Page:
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Hasn't Cherbourg got a good rail service to Paris St Lazare? It seemed all right to me when I went on it.

 

It's over three hours by train from Cherbourg to Paris. From Caen, you can get to Paris in under two hours so it's quicker even with the half-hour bus journey from Ouistreham. TGVs go from St-Malo to Paris in under three hours, though that is more expensive. Train connections from Cherbourg or Caen to the south or west are slow and infrequent. From St-Malo, there are good connections via Rennes to the rest of Brittany and Nantes

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I quite agree most people wouldn't want to travel anywhere from Cherbourg by rail -- only eccentrics like me to experience the gas turbine trains.

 

I repeat my view that where Cherbourg could score is by having a frequent service to the English south coast with at least four sailings daily in each direction and with competitive fares. No need for cabins and things like that to keep costs down. I think such a service could attract a significant audience both carpax and freight. Whether such a thing will ever happen we'll just have to wait and see.

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I quite agree most people wouldn't want to travel anywhere from Cherbourg by rail -- only eccentrics like me to experience the gas turbine trains.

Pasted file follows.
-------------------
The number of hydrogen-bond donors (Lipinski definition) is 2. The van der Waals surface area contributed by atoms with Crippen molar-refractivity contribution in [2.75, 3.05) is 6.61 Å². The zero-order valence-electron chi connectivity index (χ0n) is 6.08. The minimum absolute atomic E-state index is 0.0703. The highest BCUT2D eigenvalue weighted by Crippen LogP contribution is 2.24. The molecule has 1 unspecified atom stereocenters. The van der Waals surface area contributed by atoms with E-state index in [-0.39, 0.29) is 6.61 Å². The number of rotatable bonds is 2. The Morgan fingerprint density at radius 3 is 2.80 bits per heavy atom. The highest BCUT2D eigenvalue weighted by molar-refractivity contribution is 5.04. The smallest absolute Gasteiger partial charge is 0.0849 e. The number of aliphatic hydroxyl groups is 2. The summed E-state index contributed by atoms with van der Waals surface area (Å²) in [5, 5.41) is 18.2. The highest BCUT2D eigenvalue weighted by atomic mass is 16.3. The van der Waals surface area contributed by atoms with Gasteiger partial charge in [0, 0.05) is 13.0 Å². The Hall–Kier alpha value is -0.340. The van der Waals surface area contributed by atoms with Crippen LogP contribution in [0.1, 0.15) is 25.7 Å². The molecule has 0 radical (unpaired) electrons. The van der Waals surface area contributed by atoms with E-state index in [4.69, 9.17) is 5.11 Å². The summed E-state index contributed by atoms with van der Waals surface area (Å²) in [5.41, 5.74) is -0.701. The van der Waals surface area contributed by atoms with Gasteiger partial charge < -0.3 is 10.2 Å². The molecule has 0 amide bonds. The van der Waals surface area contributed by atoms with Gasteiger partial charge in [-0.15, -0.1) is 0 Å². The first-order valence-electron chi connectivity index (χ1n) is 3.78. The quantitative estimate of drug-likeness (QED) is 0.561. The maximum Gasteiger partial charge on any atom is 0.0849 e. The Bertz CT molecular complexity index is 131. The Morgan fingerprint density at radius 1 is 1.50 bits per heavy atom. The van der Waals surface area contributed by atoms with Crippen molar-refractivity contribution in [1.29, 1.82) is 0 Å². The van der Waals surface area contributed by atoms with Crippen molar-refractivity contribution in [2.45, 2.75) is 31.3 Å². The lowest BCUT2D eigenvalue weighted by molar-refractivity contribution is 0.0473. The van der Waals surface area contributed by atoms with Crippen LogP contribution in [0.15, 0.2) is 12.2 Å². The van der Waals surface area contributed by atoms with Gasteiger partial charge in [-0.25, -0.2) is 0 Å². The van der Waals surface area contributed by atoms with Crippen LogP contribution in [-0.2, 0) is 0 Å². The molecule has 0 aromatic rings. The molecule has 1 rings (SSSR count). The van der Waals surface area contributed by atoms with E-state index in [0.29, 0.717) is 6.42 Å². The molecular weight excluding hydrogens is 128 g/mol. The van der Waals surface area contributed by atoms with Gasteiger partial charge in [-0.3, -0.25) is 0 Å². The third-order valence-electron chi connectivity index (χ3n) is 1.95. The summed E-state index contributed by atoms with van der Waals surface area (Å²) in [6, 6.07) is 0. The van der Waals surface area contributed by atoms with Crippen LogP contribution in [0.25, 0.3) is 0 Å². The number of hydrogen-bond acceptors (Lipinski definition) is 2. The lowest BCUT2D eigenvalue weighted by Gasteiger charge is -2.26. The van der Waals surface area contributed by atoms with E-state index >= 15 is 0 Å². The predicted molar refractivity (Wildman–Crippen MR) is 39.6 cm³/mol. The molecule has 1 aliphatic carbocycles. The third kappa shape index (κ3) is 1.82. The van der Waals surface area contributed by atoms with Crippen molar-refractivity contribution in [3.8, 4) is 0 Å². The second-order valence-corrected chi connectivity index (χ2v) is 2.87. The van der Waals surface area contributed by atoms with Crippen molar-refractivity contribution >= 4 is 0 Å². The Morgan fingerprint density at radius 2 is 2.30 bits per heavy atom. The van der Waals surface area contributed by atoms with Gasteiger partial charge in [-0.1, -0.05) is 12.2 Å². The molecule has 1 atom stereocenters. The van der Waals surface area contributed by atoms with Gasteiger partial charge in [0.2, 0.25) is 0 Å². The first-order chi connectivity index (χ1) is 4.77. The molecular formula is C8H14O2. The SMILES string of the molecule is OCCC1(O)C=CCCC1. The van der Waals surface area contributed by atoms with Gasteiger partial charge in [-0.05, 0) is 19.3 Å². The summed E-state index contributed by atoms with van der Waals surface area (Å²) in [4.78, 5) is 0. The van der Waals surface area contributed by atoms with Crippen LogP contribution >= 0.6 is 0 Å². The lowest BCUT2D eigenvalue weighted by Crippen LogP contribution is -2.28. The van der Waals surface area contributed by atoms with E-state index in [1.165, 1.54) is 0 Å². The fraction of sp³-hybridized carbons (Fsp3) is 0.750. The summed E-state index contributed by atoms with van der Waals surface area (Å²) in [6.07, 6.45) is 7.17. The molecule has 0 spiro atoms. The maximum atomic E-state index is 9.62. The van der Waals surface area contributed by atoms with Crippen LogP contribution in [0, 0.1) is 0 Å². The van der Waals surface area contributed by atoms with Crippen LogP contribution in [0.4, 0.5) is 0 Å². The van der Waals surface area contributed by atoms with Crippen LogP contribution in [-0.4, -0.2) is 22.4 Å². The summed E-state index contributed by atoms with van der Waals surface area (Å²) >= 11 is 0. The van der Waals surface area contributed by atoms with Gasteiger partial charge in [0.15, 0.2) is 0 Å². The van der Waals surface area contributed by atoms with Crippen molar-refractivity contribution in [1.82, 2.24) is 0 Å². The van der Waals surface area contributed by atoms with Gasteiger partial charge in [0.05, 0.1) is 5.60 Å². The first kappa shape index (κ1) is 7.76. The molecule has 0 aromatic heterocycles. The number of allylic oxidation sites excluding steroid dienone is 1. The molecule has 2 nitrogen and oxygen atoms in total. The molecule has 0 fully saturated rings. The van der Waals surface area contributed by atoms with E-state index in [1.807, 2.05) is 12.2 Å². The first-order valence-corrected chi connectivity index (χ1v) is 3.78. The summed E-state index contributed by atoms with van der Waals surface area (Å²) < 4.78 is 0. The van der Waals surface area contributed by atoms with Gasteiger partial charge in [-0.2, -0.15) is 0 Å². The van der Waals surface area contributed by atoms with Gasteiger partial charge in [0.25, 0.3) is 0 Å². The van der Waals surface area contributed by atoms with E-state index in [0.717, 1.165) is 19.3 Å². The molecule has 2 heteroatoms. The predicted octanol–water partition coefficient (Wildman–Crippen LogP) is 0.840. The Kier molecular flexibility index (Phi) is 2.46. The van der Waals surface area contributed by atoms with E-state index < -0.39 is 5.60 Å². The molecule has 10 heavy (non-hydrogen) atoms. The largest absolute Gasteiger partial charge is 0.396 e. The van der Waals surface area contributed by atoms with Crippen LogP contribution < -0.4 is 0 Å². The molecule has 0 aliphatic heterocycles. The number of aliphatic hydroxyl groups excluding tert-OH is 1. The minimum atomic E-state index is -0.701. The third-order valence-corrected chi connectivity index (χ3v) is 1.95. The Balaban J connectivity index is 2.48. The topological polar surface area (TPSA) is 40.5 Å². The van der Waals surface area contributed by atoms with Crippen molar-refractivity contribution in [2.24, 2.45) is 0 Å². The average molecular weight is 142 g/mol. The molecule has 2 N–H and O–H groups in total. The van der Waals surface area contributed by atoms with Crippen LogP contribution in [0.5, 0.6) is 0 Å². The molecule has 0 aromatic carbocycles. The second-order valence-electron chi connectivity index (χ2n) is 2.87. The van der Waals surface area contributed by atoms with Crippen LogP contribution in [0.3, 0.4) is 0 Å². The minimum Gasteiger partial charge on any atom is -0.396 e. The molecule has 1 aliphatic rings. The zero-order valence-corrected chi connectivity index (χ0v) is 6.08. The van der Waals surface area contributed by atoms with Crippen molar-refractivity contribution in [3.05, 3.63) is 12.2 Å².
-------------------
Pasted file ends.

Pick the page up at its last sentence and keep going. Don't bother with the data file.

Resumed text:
I repeat my view that where Cherbourg could score is by having a frequent service to the English south coast with at least four sailings daily in each direction and with competitive fares. No need for cabins and things like that to keep costs down. I think such a service could attract a significant audience both carpax and freight. Whether such a thing will ever happen we'll just have to wait and see.

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I quite agree most people wouldn't want to travel anywhere from Cherbourg by rail -- only eccentrics like me to experience the gas turbine trains.

 

I repeat my view that where Cherbourg could score is by having a frequent service to the English south coast with at least four sailings daily in each direction and with competitive fares. No need for cabins and things like that to keep costs down. I think such a service could attract a significant audience both carpax and freight. Whether such a thing will ever happen we'll just have to wait and see.

 

​No cabins means no overnight crossings, could that be one of the problems, such a short crossing that you can't get a decent sleep, people moan enough about Caen. If the night crossings are not suitable it cuts out the frequency, for night crossings you either need short ie Dover or a decent length St Malo.